Wednesday, September 18, 2013

Can any SCM be optimized by using Lean Manufacturing, TQM or other process improvements?

A discussion on actual process improvement methodologies: applications, limitations, future.

The effective management of its supply chain is a crucial point into driving success into a corporate organization. Whether it is planning correctly your supply and demand to secure the right inventory, being able to produce at a lower cost, delivering your service in time for greater customer satisfaction, or improving the quality of your product, an effective and superior supply chain can make the difference.

Thus, many improvement methodologies are actually used in the market and while one could argue that they all have the same broader goal which is to create additional value for your organization by saving time, money, increasing productivity, etc., choosing the right tool is a key in achieving process improvement.
In his paper, ‘How To Compare Six Sigma, Lean and the Theory of Constraints [1], Dave Nave does a comparative study of the Lean Thinking, Six Sigma and another process improvement methodology , the theory of constraints which is based on the principle that upgrading weakest link in the process will result in an overall process enhancement. He explains how you can evaluate the organizational values and select the one adapted to your needs
However, selecting and using the right improvement methodology is more than aligning facts and figures, it is adapting the tool to the needs of your organization and being innovative and smart in the way you use it.

DELL is a pioneer in this area. In 2004, the company managed to have 72 hours of inventory by adopting a just-in-time philosophy that is close to the Lean thinking. However, they go beyond the static and standard implementation of a lean methodology by pushing their suppliers to adapt and by having their complete organization aligned to function with speed and flexibility [2].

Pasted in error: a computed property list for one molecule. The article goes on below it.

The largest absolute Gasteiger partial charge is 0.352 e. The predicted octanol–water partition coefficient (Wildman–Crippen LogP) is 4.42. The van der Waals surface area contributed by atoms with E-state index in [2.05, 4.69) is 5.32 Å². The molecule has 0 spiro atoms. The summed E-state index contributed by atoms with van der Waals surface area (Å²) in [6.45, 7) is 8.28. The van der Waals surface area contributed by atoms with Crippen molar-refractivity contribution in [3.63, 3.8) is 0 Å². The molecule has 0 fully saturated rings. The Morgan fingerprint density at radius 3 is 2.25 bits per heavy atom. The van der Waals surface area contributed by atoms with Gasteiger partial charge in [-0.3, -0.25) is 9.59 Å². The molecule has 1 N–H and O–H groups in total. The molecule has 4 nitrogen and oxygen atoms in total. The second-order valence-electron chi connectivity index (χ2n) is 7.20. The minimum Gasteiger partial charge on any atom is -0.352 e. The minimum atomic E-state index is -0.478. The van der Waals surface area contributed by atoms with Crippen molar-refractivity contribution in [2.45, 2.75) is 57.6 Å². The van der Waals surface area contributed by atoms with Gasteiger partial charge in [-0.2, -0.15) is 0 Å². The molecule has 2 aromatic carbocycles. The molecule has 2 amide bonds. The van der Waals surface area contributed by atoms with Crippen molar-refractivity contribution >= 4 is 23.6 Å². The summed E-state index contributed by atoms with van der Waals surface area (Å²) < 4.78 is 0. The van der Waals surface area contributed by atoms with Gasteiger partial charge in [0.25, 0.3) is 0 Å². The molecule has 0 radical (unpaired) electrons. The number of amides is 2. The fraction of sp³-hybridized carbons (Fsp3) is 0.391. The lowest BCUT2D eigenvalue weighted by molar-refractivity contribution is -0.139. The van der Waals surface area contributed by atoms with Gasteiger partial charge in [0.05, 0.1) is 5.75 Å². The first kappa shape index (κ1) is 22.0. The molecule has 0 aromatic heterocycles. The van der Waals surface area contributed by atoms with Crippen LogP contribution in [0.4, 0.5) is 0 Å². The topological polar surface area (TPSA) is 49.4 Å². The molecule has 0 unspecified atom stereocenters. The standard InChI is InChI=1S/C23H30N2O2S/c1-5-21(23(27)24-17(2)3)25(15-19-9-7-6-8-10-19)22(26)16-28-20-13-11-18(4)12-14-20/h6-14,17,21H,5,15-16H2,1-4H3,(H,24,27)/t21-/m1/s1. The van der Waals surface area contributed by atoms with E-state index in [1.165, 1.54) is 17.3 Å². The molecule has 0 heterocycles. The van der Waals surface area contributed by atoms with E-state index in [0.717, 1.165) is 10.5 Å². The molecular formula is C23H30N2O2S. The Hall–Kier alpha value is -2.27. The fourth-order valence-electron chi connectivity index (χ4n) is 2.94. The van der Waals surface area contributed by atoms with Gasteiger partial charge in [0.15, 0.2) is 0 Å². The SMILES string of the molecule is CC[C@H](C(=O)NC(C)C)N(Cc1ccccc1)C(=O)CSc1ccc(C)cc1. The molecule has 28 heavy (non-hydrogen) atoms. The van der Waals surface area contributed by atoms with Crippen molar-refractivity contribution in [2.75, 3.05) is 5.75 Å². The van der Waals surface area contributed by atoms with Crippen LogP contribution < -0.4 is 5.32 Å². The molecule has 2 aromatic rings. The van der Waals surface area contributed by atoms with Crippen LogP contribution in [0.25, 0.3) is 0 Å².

Another example is the Seattle Children’s Hospital. The hospital implemented a program called “continuous performance improvement” C.P.I based on the Toyota Production System, TPS or Lean Thinking. Among other notable improvements, the hospital cut their costs by 3.7% saving $23 million [3].

While those are examples of application of the TPS methodology, another management theory is the Total Quality Management also called TQM.  It is a variant of the lean manufacturing and it emphasized the fact that better quality of service, products and even work environment will lead to a greater rate of return [4].
An inspiring success story is how RIMS, a graduate business school in India, used TQM to improve their KPIs: assurance of learning, research productivity and graduate placement. The school management determined key performance indicators, identified the stakeholders and used TQM tools to significantly improve their measures [5].  

The broader range of applications of management theories show that every industry is concerned about cost effectiveness, productivity, quality of service and customer satisfaction. Process improvement methodologies such as TQM, Six Sigma, or Lean Thinking can move beyond manufacturing and be applied to health care, IT services and even higher education. While there have been some edifying and innovative ways to use it by the past, I wonder how the exponential development of new technologies will lead to original applications of these relatively old tools that have managed to be relevant no matter what. Another question would be whether there is a domain where you cannot apply those methods or where their limitations make them ineffective.
Nonetheless, though some problems are universal and corporations have always wanted to improve customer satisfaction and revenue at a lower cost, I think we may expect new theories on how to better manage our supply chain to emerge and maybe one day, Lean thinking and Six Sigma would join mass production as obsolete and ineffective management theories.

2 -; accessed on September 16, 2013
4 -; accessed on September 16, 2013

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